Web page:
Whatever concertina system you choose, though, welcome to a very fine hobby and an equally fine website/forum.

 

Link to comment
Share on other sites

Hello, Kimberly (I presume) from MasterChords and welcome. Yes, I’m still here, although I don’t check in so often nowadays. A bit of insomnia tonight facilitated my catching your message before it drifted out of view. Dan Worrall is the only experienced player I know of this side of Austin and the organizer of both the English session and the Palestine workshop to which he referred. Settling on a system is the critical step at this time. I’m inclined to believe that choosing the system that best suits you vastly outweighs the period authenticity question.

 

I think you should get together with Dan and/or me and get the feel of the systems. We have anglo, English, and Hayden duet covered. I’ll PM you with some more details. If you haven’t been to Chris Timson’s FAQ site, it’s a good place to start thinking about your choices, also Ivan Viehoff’s duet article, if you are interested in duets.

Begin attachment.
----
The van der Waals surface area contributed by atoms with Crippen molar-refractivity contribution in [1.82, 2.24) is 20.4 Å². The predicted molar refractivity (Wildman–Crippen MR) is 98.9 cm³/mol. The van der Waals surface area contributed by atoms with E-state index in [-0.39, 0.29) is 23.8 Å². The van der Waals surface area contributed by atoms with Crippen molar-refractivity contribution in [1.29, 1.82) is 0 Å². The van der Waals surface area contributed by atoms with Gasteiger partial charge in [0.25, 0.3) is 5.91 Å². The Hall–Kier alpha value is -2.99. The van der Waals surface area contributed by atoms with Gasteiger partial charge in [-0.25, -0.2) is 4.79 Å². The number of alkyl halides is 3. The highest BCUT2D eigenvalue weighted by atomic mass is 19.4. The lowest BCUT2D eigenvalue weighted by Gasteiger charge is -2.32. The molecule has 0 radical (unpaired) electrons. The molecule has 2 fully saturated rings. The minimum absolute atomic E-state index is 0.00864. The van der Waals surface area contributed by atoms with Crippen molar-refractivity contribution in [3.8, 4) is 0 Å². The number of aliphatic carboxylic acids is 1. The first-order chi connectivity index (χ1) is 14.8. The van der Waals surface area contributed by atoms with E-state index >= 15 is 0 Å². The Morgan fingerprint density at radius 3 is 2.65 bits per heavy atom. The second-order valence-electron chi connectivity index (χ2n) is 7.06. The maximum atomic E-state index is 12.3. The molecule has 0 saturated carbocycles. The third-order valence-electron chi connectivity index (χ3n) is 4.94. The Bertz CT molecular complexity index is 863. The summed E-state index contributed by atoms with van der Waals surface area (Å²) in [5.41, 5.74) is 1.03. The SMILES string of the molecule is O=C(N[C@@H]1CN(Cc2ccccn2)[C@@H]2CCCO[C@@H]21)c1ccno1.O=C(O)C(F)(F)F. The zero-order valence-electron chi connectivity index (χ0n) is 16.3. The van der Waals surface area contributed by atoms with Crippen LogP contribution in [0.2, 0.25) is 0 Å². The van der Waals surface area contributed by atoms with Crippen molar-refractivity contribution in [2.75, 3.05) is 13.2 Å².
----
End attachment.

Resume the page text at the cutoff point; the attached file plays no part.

Link to comment
Share on other sites

Hello, Kimberly (I presume) from MasterChords and welcome. Yes, I’m still here, although I don’t check in so often nowadays. A bit of insomnia tonight facilitated my catching your message before it drifted out of view. Dan Worrall is the only experienced player I know of this side of Austin and the organizer of both the English session and the Palestine workshop to which he referred. Settling on a system is the critical step at this time. I’m inclined to believe that choosing the system that best suits you vastly outweighs the period authenticity question.

 

I think you should get together with Dan and/or me and get the feel of the systems. We have anglo, English, and Hayden duet covered. I’ll PM you with some more details. If you haven’t been to Chris Timson’s FAQ site, it’s a good place to start thinking about your choices, also Ivan Viehoff’s duet article, if you are interested in duets.